“Due to the nature and extent of their offering, Amazon’s customer data is more accurate, and exhaustive than most of their competitors (with a few notable exceptions like Google and Facebook).
“Amazon have a view of their customers’ entire media consumption journeys – from content habits via Amazon Prime Video, shopping history and purchase frequency through to exact postal addresses and crucially, credit and financial history.
“If they are able to tap into Amazon’s first party data they would be able to target consumers with levels of personalisation that are game changing for CMOs as they move away from probabilistic targeting to highly personalised and relevant ad experiences,” he said.
However, it also means that specific targeting or products chosen by Amazon’s algorithms and the ease of repeat purchasing of the same products will mean advertisers will need to work harder to entice users to try their products.
Essence Media MD Steve Allen said, however, there could be a negative impact on the market as retailers start to see hits to their bottom lines.
“There is no question that there is going to be a squeeze on profit margins and there is going to be a squeeze on market shares. That can only lead to a reduction in marketing budgets and above the line expenditure.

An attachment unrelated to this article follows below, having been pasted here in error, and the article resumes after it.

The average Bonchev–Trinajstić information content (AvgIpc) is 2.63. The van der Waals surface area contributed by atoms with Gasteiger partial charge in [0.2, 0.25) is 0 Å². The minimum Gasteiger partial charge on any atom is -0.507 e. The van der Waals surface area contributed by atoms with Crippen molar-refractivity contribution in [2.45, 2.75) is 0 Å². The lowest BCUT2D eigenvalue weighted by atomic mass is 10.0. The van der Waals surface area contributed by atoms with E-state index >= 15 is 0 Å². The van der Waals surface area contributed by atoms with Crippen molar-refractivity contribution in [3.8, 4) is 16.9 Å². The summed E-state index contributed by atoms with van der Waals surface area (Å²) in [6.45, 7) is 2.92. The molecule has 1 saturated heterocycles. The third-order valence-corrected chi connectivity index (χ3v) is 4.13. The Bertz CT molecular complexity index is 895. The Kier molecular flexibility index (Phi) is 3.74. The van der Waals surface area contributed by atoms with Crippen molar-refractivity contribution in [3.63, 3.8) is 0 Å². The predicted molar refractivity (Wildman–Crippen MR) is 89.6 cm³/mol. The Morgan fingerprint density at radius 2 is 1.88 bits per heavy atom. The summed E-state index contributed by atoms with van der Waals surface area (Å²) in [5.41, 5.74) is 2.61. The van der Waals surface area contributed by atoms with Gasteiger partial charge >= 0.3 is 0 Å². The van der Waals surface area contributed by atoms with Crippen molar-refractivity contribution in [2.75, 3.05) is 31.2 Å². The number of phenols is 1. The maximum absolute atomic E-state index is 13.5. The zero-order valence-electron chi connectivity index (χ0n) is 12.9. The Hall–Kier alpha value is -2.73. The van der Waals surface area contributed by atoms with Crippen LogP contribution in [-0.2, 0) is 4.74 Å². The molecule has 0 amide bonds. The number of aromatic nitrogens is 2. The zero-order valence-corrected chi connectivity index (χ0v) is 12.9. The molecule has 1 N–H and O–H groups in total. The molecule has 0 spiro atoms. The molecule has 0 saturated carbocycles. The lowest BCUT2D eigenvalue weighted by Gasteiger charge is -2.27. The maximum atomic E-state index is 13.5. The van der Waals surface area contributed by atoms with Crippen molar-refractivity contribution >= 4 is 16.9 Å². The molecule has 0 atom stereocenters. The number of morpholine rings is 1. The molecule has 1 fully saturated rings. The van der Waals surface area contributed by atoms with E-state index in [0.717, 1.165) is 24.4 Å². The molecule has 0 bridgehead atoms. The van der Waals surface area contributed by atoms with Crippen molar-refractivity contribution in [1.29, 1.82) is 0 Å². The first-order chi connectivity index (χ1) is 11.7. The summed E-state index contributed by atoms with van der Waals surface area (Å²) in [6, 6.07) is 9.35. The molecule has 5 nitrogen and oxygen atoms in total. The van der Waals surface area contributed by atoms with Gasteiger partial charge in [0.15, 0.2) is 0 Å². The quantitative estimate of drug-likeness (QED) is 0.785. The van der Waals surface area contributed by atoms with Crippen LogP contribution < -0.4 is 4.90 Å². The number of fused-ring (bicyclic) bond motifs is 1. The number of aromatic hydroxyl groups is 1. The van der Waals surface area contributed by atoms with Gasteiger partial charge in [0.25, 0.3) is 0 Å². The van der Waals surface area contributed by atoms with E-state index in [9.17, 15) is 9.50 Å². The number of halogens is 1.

“When that [reduced profit margins] happens what is one of the first expense lines that is cut? Advertising. You could say, ‘well that’s crazy! Wouldn’t you try and repel the invader?’ Well, you can only afford to do that if you believe there is an ultimate outcome and I can’t see Amazon ever withdrawing from this market, so there is no ultimate outcome,” Mr Allen said.
In an ad sector that is already dealing with reduced spending by advertisers, print and digital news media have begun to brace for the impact of the disruption in the market.
Mr Allen criticised the free promotion Amazon has received through the press, especially since the e-retailer will have such a large impact on publishing.
“It will make things tougher again, you wouldn’t think things would get tougher,” said Mr Allen
“The pressure that is already on traditional media, particularly newspapers, Amazon will only add to it”.
While this may seem like a dreary picture for the industry, Mr Chanana says that print will still be an important medium for advertisers to reach and mobilise consumers.
“Print media will remain a hugely important medium for advertisers, regardless of Amazon being an online only platform. In fact, I wouldn’t be surprised to see Amazon serving to complement advertisers print media strategies – with co-branded ads for example.
“Print media is a valuable part of any media mix and advertisers are aware of that. Many connected consumers are still big fans of print media – with things like weekly catalogues providing the catalyst for an online shopping experience. The emergence and adoption of innovative tech like NFC and mobile links will further enable this,” he said.